Sony NEX-FS700 Video Camera Review, 1 Year Down The Track
My thoughts on the Sony NEX-FS700 video camera, 1 year down the track. Well, I’m impressed. I’ve been using the NEX-FS700 and without a doubt, it’s my favourite tool in my tool box.
Having used DSLRs extensively, I was looking for a camera that gave me better clarity and definition in the images that it produced. It needed to be lightweight, I wanted something that I could use with my Canon lenses and it had to be capable of producing TV broadcast quality vision. I also wanted a camera that produced high quality slow motion.
1 year on, I have to say my expectations have truly been exceeded by the NEX-FS700.
It is indeed lightweight and easy to handle so I’ve found it a joy to use on a variety of shoots such as corporate films, cinema ads, documentaries and of course high-end online video. Being such a portable camera unit, it’s a great unit to take with me when I fly, I can just put the camera body in my carry on luggage. It’s size also means that I can mount in confined spaces if I need to when I shoot.
The camera has the capacity to yield up to 800 frames per second, which is processed internally for super slow motion. In my experience, I’ve found that the slow motion vision at 800, 400 & 200 frames per second was indeed smooth but that the optimal setting is 200 frames per second for a sharper full HD image. At times I found that at around 400 fps, the image became a bit soft and at 800 frames per second the footage can create artifacts which meant that footage shot at such a high frame rate might only be better suited for low resolution online video. However, 200 frames per second is more than adequate for my purposes and in terms of the 25 frames per second HD vision it outputs – in my view there is nothing like it in the under $20K price range.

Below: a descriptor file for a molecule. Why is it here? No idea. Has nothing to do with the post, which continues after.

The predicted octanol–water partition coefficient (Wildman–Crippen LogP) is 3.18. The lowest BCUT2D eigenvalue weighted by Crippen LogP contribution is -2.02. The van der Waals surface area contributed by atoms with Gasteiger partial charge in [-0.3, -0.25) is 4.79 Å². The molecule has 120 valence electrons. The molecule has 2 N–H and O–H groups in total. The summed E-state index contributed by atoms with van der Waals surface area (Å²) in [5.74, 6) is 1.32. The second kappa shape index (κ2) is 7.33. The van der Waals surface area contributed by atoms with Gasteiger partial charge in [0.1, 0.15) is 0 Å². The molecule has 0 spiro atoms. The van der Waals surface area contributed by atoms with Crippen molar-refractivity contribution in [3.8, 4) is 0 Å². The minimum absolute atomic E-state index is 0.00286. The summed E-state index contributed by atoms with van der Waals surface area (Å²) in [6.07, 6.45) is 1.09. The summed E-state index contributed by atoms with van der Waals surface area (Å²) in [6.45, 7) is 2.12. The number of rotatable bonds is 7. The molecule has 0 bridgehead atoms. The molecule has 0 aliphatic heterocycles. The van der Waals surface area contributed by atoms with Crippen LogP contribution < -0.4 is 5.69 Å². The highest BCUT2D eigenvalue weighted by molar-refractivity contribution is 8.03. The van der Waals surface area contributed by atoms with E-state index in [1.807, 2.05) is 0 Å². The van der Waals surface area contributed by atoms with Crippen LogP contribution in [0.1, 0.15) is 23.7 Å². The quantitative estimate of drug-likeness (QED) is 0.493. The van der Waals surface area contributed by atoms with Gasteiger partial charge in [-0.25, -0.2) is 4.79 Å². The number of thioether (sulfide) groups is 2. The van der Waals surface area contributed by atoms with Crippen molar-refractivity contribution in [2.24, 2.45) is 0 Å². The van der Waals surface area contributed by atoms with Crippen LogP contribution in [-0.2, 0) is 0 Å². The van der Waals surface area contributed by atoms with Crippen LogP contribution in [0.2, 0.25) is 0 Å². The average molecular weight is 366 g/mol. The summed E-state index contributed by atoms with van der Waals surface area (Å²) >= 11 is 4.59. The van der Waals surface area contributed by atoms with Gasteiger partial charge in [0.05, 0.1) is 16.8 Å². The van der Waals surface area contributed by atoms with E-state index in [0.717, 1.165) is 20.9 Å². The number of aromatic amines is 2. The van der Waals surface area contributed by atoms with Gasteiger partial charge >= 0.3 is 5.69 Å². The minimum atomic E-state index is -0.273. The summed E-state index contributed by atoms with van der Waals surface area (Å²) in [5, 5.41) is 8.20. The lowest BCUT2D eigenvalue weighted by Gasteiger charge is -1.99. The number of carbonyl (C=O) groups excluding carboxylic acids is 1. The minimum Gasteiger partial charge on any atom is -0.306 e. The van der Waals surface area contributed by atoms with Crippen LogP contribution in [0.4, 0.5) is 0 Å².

The NEX-FS700 comes with a 4K ready sensor and while it doesn’t shoot 4K internally, this can be done with an external recorder.
The Metabones speed booster adaptor makes it possible for me to use my Canon lenses and that is a big bonus.
The NEX-FS700’s HD-SDI full HD output signal is superior for monitoring compared to the HDMI out mode found in many cameras.
The post production workflow is straightforward. In Final Cut Pro, you simply ingest the footage off the SD card and straight into your Mac using Final Cut’s Log and Transfer. This method also allows me to do the transfer and encode it how I like (e.g. ProRes) at the same time, all with the click of a button.
I’m quite happy about the fact that the embedded audio avoids any audio sync work associated with DSLR style filming (and the FS700 comes with 2 XLR inputs with full auto or manual modes).
The camera gives you different filming profiles in contrast and saturation and this can often save time in post production. A client may want the images sharper and more saturated if the project has shorter grading timeframes. The options provided are much greater and more detailed than your typical DSLR which can only give you 4 or 5 settings, but the FS700 gives you at least 20.
The feedback I’ve received from our clients has been glowing. Clients appreciate the cinematic quality without the image noise often associated with DSLRs and its H.264 native compression.
In conclusion, since investing in the NEX-FS700 about a year ago, my verdict is that it can be used on almost any kind of shoot from online video to TV to cinema and that makes it my favorite tool in my tool box.
I give it 5 out of 5 stars.